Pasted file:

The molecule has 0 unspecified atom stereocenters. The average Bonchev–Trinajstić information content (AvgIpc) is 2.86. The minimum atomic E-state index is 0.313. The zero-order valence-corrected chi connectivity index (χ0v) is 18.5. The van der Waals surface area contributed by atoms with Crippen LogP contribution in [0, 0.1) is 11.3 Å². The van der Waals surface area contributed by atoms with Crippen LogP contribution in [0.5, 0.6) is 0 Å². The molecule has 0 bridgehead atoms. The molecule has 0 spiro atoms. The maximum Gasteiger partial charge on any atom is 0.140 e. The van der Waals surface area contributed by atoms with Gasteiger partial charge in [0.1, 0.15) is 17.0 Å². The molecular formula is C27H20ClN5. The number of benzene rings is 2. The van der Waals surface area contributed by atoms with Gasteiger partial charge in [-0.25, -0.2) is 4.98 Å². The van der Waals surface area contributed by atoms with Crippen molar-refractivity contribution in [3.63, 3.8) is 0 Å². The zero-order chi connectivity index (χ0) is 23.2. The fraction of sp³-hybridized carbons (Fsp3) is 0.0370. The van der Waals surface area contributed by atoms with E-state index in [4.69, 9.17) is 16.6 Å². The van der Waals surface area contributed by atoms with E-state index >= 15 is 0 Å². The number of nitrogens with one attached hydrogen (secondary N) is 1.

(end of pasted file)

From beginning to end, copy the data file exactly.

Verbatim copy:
The molecule has 0 unspecified atom stereocenters. The average Bonchev–Trinajstić information content (AvgIpc) is 2.86. The minimum atomic E-state index is 0.313. The zero-order valence-corrected chi connectivity index (χ0v) is 18.5. The van der Waals surface area contributed by atoms with Crippen LogP contribution in [0, 0.1) is 11.3 Å². The van der Waals surface area contributed by atoms with Crippen LogP contribution in [0.5, 0.6) is 0 Å². The molecule has 0 bridgehead atoms. The molecule has 0 spiro atoms. The maximum Gasteiger partial charge on any atom is 0.140 e. The van der Waals surface area contributed by atoms with Gasteiger partial charge in [0.1, 0.15) is 17.0 Å². The molecular formula is C27H20ClN5. The number of benzene rings is 2. The van der Waals surface area contributed by atoms with Gasteiger partial charge in [-0.25, -0.2) is 4.98 Å². The van der Waals surface area contributed by atoms with Crippen molar-refractivity contribution in [3.63, 3.8) is 0 Å². The zero-order chi connectivity index (χ0) is 23.2. The fraction of sp³-hybridized carbons (Fsp3) is 0.0370. The van der Waals surface area contributed by atoms with E-state index in [4.69, 9.17) is 16.6 Å². The van der Waals surface area contributed by atoms with E-state index >= 15 is 0 Å². The number of nitrogens with one attached hydrogen (secondary N) is 1.